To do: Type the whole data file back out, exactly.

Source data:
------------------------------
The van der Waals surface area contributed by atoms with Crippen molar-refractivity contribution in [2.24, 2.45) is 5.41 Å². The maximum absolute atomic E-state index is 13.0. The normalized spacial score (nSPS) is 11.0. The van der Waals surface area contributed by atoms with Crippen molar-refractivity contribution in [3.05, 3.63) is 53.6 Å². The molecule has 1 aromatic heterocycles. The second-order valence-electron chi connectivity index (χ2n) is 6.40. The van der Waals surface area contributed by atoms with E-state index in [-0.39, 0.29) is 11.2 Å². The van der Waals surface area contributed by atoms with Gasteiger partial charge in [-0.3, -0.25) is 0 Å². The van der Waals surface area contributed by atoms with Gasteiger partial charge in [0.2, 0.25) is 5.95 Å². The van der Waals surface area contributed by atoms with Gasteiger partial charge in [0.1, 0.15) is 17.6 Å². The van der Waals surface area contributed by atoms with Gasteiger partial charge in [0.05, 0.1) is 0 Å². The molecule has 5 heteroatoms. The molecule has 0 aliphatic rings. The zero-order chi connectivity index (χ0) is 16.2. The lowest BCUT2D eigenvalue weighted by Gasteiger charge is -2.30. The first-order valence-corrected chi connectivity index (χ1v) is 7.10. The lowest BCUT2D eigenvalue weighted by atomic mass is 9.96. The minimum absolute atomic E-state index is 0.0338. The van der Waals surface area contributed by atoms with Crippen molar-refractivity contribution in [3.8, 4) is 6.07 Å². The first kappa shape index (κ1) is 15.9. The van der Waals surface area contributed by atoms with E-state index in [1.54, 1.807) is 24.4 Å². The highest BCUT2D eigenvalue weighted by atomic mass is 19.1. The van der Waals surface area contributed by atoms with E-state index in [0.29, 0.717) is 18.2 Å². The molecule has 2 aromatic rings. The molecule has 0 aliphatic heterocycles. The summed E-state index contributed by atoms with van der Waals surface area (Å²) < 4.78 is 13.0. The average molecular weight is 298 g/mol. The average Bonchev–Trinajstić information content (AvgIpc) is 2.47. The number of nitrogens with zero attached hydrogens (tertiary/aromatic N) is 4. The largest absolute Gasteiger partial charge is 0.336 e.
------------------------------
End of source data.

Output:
The van der Waals surface area contributed by atoms with Crippen molar-refractivity contribution in [2.24, 2.45) is 5.41 Å². The maximum absolute atomic E-state index is 13.0. The normalized spacial score (nSPS) is 11.0. The van der Waals surface area contributed by atoms with Crippen molar-refractivity contribution in [3.05, 3.63) is 53.6 Å². The molecule has 1 aromatic heterocycles. The second-order valence-electron chi connectivity index (χ2n) is 6.40. The van der Waals surface area contributed by atoms with E-state index in [-0.39, 0.29) is 11.2 Å². The van der Waals surface area contributed by atoms with Gasteiger partial charge in [-0.3, -0.25) is 0 Å². The van der Waals surface area contributed by atoms with Gasteiger partial charge in [0.2, 0.25) is 5.95 Å². The van der Waals surface area contributed by atoms with Gasteiger partial charge in [0.1, 0.15) is 17.6 Å². The van der Waals surface area contributed by atoms with Gasteiger partial charge in [0.05, 0.1) is 0 Å². The molecule has 5 heteroatoms. The molecule has 0 aliphatic rings. The zero-order chi connectivity index (χ0) is 16.2. The lowest BCUT2D eigenvalue weighted by Gasteiger charge is -2.30. The first-order valence-corrected chi connectivity index (χ1v) is 7.10. The lowest BCUT2D eigenvalue weighted by atomic mass is 9.96. The minimum absolute atomic E-state index is 0.0338. The van der Waals surface area contributed by atoms with Crippen molar-refractivity contribution in [3.8, 4) is 6.07 Å². The first kappa shape index (κ1) is 15.9. The van der Waals surface area contributed by atoms with E-state index in [1.54, 1.807) is 24.4 Å². The highest BCUT2D eigenvalue weighted by atomic mass is 19.1. The van der Waals surface area contributed by atoms with E-state index in [0.29, 0.717) is 18.2 Å². The molecule has 2 aromatic rings. The molecule has 0 aliphatic heterocycles. The summed E-state index contributed by atoms with van der Waals surface area (Å²) < 4.78 is 13.0. The average molecular weight is 298 g/mol. The average Bonchev–Trinajstić information content (AvgIpc) is 2.47. The number of nitrogens with zero attached hydrogens (tertiary/aromatic N) is 4. The largest absolute Gasteiger partial charge is 0.336 e.